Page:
East Croydon Cool talks… is a new blog series that explores topics of cultural interest via local area experts.
This month we spoke to Anna Arthur, Director of Croydonites, to learn a little more about the world of theatre.
Croydonites is a festival of new theatre and performance for Croydon. Its mission is to showcase local theatre makers, and bring some of the best contemporary performance work from around the UK to our neighbourhood. The inaugural event took place in November 2015 when four companies presented work at two venues. The second edition took place in March/April 2017 with eight companies presenting work in six venues.
In 2018, the festival will take place from 27th April to 20th May and will incorporate ten companies presenting work in seven venues. The festival is supported by both the Arts Council England (Grants for the Arts) and Croydon Council through their Cultural Partnership Fund.
In addition to running Croydonites, local resident Anna regularly travels all over London and beyond to see the work of experimental and alternative theatre makers…and so is the perfect person to offer some insight to life behind the curtains 😉
1) How did you get into the theatre world?
I always loved theatre and wanted to go to RADA and become an actress, but ended up at art college in Totnes, Devon studying experimental performance. I kind of fell into production work, then producing.
2) What’s the best performance you’ve ever seen?
Cloud Street by B Belvoir, a company from Sydney, Australia. It’s 5 hours long but the time flies by, also Andrew Schneider youarenowhere – half way through the show a curtain which you think is hiding a back wall, is dropped to reveal a mirror, only it’s not a mirror, it’s another audience who’ve been sat there the whole time. It was completely disorientating.
3) What do you think of the UK theatre scene?
It’s the best in the world – Edinburgh comes in for a lot of flak, but it’s still my favourite week of the year.
4) What do you think of the theatre scene in Croydon?
It’s developing a new found confidence. We are venue poor, but that will improve when Fairfield opens up. There’s plenty of talent here but there hasn’t been a context like Croydonites before now to showcase it. People are always looking for something a bit different and that’s what Croydonites is trying to offer, so the future is bright.
5) Who do you think can be most credited with pushing the UK theatre scene forward in recent years?
Battersea Arts Centre, Camden Peoples Theatre, The Yard in Hackney – they all nurture and develop young artists.
6) Whats the best theatre festival you’ve been to (outside of Croydonites!)
LIFT it only happens every 2 years and this is an ‘on’ year – get your tickets!
7) Which theatre companies are pushing the boundaries of theatre internationally?
Forced Entertainment do a lot of work internationally, and productions from the National Theatre and Royal Court are regularly restaged abroad. However, we really excel when it comes to dance with artists like Hofesh Shechter, Wayne McGregor and Akram Khan doing big business!
8) What is the future of theatre?
There will always be a future for good quality work but right now immersive theatre is very current. Generally I think audiences want to participate more, sometimes that means they are literally part of the action, which they can be if they come and see Land of Nod by Parabolic Theatre Company as part of the Croydonites Festival. Or in Glitch by Vinicius Salles, they can interact digitally and drive the narrative. I think we have to think more than ever about our audience, engaging them in lots of different ways. Croydonites has two projects where people can get involved, a critical writing programme mentored by Tom Black from The Croydon Citizen and a commissioned film. We are looking for actors and crew to create the film (a low-budget extract of American Assassin), it’s part of Richard DeDomenici’s Redux Project.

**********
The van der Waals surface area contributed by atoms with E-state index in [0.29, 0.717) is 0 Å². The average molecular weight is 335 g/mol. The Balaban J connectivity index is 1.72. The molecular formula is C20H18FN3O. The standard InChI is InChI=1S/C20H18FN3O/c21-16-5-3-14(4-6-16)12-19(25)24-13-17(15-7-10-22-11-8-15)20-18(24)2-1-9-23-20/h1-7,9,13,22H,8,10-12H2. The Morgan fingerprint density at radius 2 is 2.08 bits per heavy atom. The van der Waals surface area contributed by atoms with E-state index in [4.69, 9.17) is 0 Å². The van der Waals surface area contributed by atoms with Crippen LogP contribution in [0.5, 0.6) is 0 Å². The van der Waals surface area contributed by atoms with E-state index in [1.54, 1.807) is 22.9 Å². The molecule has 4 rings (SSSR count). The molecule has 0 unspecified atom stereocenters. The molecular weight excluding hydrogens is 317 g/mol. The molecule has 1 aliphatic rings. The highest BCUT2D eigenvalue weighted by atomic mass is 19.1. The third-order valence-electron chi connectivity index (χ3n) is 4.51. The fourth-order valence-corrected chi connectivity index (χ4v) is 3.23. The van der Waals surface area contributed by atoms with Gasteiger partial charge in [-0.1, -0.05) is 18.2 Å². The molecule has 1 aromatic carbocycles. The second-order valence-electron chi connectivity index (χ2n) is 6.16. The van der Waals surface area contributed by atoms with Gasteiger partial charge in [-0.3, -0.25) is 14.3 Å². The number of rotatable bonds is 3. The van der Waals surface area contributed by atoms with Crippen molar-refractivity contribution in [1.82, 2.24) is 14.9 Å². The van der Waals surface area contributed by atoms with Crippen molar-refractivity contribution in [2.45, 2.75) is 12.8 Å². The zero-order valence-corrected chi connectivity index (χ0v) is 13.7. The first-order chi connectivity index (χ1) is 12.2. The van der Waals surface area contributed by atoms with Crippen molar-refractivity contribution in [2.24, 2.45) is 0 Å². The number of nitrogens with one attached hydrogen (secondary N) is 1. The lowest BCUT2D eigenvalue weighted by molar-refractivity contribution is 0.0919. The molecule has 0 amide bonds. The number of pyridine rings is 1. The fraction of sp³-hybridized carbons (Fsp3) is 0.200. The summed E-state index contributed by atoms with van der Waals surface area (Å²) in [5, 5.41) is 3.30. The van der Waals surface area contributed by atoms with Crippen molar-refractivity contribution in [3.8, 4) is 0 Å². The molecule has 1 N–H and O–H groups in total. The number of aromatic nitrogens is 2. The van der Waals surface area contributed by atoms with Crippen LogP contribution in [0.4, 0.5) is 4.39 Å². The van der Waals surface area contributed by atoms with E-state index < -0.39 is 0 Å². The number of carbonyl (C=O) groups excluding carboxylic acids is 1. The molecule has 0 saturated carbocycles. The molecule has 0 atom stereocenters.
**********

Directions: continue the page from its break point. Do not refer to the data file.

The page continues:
9) What direction is Croydonites heading?
Croydonites will always champion local artists, but I’d very much like to have an international element. Especially next year when we Brexit I plan to have some European work. I could see it becoming a month long international festival or it could morph into something more like a fringe festival (or maybe we should have both). I think it will depend in part on what local artists and audiences want – they usually vote pretty well with their feet!
10) Are you concerned about regeneration affecting the ability of artists to work in Croydon?
It’s a well known fact that artists often move into areas that could do with some improvement (because they are usually cheaper), help regenerate them by attracting businesses and developers and then get priced out. I know that the authorities in Croydon are aware of this, and are thinking about strategies to prevent it. But to be honest it happens everywhere and it’s not just artists that get priced out, it’s teachers and medical staff who you could argue play a more vital role (I wouldn’t necessary go along with that…but hey), so something fundamental has to change in our tax system in relation to land. I’m very interested in the principles of natural economics, or economics with justice, but that’s another topic.
To learn more about the Croydonites festival or book tickets see www.croydonites.com.